• Sunday, May 26, 2024
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BusinessDay

How digitalisation is changing the way insurance is delivered to consumers

Digitalisation to make insurance products attractive, affordable for Africans

The way insurance is delivered to consumers is changing fast since the advent of coronavirus pandemic, which has impacted business landscape and the economy.

These according to insurers are impacting about 50 per cent of insurance of its operations as companies have no option than to embrace technology.

Ebose Augustine, managing director/CEO, Anchor Insurance Company Limited who stated this during interaction with journalist expected that more businesses will be generated by the insurance industry through digital platforms within the next three years.

Augustine, who was represented by Ademola Ikuomola, executive director, Technical added that, “Nigerian youths prefer to do insurance businesses through the social media platforms than in person. The youths don’t come out to buy insurance physically, they prefer buying through social media platform. The insurance industry is also leveraging on these platforms to drive sales. The impact of the pandemic has made us to regain our human capital, ICT and our processes.”

The pandemic, he stressed, has forced operators to reinvent its processes and customer experience as well as how to meet the expectations of the public.

On reasons for the fall in insurance contribution to the nation’s Gross Domestic Product(GDP) by 29 per cent, he said: “Before the pandemic, insurance awareness in Nigeria has been very low compared to other advanced economy and that is why the Nigerian Insurers Association(NIA) is sensitising the public, creates awareness to deepen insurance penetration. The pandemic affected every business, so, we expect that insurance will also be affected.”

He assured that stakeholders are putting measures in place to deepen insurance penetration, sensitise the public and create awareness, adding that, “part of that initiative is what our regulator is doing, to upscale the compulsory insurances so that the members of the public that are not buying insurance will buy at all levels, this will impact positively on the GDP.”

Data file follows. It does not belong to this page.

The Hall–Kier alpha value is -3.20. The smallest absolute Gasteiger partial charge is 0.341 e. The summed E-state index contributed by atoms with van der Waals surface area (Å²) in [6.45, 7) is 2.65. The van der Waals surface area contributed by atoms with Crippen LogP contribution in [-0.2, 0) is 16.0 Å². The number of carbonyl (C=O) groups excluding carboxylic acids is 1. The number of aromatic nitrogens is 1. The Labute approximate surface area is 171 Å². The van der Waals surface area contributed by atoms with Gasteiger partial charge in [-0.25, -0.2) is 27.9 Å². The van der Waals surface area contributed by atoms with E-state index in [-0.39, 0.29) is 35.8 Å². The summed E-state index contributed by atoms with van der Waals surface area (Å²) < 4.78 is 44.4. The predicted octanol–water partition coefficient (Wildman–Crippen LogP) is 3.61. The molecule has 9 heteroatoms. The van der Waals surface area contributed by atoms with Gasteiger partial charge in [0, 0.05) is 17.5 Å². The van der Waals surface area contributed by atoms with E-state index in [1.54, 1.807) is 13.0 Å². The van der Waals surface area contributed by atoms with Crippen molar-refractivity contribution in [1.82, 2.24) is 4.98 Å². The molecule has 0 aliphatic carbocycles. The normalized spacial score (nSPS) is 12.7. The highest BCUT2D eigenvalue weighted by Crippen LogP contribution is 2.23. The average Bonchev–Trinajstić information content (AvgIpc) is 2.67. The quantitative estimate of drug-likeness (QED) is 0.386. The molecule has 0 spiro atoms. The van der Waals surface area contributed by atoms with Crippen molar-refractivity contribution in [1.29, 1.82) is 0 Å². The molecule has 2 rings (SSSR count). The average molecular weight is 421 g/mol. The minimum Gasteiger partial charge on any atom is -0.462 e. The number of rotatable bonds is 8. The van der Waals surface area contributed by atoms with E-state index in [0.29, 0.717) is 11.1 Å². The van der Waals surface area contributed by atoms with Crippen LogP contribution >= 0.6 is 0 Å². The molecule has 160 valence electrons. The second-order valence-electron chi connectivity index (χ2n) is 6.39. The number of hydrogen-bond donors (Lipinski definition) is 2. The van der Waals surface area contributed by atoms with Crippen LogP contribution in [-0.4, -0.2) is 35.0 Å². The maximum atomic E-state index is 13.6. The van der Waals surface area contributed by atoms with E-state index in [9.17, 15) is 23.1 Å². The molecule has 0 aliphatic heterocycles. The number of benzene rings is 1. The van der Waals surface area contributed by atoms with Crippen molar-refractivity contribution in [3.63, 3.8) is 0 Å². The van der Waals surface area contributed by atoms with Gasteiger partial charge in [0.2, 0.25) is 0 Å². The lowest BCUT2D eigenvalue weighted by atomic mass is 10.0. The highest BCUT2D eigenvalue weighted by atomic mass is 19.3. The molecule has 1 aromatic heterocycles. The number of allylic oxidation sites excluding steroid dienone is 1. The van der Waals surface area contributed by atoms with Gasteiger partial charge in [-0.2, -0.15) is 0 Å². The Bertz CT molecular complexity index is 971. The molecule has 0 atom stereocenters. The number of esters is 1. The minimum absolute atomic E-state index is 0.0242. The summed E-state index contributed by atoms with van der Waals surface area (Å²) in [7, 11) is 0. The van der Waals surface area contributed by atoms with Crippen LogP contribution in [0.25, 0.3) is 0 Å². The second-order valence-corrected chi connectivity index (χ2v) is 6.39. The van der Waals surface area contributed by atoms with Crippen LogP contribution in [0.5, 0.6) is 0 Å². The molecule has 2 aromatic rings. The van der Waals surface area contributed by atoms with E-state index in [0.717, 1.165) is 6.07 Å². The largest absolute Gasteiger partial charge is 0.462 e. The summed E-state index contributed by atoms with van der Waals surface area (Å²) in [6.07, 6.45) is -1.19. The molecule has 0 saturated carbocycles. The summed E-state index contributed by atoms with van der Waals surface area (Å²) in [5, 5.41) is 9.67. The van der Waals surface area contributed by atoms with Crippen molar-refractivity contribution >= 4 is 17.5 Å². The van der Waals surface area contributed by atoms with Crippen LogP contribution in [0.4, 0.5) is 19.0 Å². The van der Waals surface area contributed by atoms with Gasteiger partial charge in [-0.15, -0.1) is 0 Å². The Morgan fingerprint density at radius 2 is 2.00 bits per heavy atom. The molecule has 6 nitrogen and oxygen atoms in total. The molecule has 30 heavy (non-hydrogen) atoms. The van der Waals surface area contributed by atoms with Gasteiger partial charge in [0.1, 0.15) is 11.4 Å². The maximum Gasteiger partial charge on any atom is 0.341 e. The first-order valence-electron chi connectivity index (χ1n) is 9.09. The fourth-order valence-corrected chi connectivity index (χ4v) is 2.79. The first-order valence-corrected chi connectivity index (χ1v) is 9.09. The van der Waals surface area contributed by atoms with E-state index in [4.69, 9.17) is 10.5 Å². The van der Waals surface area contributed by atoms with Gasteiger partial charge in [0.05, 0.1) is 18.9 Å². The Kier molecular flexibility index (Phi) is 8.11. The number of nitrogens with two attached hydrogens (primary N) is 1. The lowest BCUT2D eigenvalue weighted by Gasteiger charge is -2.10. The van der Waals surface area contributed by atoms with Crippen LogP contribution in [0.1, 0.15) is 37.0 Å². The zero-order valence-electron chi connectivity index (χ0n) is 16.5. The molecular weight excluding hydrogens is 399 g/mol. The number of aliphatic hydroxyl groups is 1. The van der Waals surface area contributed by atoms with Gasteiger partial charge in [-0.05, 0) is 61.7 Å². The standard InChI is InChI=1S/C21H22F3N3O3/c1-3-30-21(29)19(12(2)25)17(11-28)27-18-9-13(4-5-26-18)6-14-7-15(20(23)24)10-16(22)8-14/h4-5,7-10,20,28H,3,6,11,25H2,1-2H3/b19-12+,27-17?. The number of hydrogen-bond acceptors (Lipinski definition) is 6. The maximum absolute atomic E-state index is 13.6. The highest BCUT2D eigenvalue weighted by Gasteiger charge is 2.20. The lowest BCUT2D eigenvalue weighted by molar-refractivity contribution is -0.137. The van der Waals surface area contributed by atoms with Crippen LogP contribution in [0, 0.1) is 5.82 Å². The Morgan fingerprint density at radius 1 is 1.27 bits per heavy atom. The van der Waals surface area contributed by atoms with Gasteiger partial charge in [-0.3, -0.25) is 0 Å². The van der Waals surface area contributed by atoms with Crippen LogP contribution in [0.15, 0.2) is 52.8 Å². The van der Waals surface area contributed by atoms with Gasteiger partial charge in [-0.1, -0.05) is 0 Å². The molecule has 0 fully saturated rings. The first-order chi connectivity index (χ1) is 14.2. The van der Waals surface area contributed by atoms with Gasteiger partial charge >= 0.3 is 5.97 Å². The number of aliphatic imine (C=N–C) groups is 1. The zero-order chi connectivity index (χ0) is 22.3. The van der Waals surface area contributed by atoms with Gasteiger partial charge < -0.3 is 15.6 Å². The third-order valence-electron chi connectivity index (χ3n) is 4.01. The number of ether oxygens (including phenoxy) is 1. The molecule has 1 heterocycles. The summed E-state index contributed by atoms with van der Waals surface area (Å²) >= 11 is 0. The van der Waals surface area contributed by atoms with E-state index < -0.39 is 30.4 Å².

Speaking on surviving the post Covid-19 era, he noted that sound work ethics is imperative in staying relevant, saying, ” as a professional the CIIN has a mode of ethics for all professionals, so it is expected as a professional to show due diligence and professional skills in dispensing your service to the public.”

He said “The new normal makes it very imperative for the employees of different companies to work from home and still make the same threshold of services to customers. In the insurance industry, the new normal has made it mandatory by the government stipulated protocols that 60 per cent capacity must be at work at every given time, so the remaining 40per cent should be at home with their device. So, whether you are working at home or in the office, it is the same employees. The reason why they are at home is because we want to comply with the government’s Covid-19 stipulated protocols and social distancing,” he pointed out.

To him, “Customer’s expectations has been met, businesses are been generated, despite the pandemic. Before now, we used to have physical marketing but now, we don’t have that. Now, we have to do zoom meetings and use other digital means. That is the change we have no other option than to embrace.”